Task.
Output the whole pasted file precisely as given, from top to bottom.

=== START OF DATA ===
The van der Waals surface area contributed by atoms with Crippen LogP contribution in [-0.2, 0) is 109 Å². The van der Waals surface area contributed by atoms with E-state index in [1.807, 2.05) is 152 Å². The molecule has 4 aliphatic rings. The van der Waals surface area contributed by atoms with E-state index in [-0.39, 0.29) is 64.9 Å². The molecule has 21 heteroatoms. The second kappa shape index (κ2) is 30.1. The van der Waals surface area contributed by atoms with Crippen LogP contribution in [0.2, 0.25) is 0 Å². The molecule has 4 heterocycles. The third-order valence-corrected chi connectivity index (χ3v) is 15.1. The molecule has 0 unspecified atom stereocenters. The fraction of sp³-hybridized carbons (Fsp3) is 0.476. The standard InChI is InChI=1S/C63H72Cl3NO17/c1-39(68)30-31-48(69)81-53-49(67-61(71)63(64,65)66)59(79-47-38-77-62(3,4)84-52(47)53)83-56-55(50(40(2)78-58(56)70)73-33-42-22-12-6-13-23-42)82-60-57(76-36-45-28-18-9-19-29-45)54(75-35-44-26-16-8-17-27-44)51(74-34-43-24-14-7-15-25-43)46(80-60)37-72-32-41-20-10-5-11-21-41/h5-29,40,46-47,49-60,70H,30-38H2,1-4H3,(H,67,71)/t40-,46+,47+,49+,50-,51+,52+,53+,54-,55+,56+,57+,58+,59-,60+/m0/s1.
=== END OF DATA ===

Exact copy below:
The van der Waals surface area contributed by atoms with Crippen LogP contribution in [-0.2, 0) is 109 Å². The van der Waals surface area contributed by atoms with E-state index in [1.807, 2.05) is 152 Å². The molecule has 4 aliphatic rings. The van der Waals surface area contributed by atoms with E-state index in [-0.39, 0.29) is 64.9 Å². The molecule has 21 heteroatoms. The second kappa shape index (κ2) is 30.1. The van der Waals surface area contributed by atoms with Crippen LogP contribution in [0.2, 0.25) is 0 Å². The molecule has 4 heterocycles. The third-order valence-corrected chi connectivity index (χ3v) is 15.1. The molecule has 0 unspecified atom stereocenters. The fraction of sp³-hybridized carbons (Fsp3) is 0.476. The standard InChI is InChI=1S/C63H72Cl3NO17/c1-39(68)30-31-48(69)81-53-49(67-61(71)63(64,65)66)59(79-47-38-77-62(3,4)84-52(47)53)83-56-55(50(40(2)78-58(56)70)73-33-42-22-12-6-13-23-42)82-60-57(76-36-45-28-18-9-19-29-45)54(75-35-44-26-16-8-17-27-44)51(74-34-43-24-14-7-15-25-43)46(80-60)37-72-32-41-20-10-5-11-21-41/h5-29,40,46-47,49-60,70H,30-38H2,1-4H3,(H,67,71)/t40-,46+,47+,49+,50-,51+,52+,53+,54-,55+,56+,57+,58+,59-,60+/m0/s1.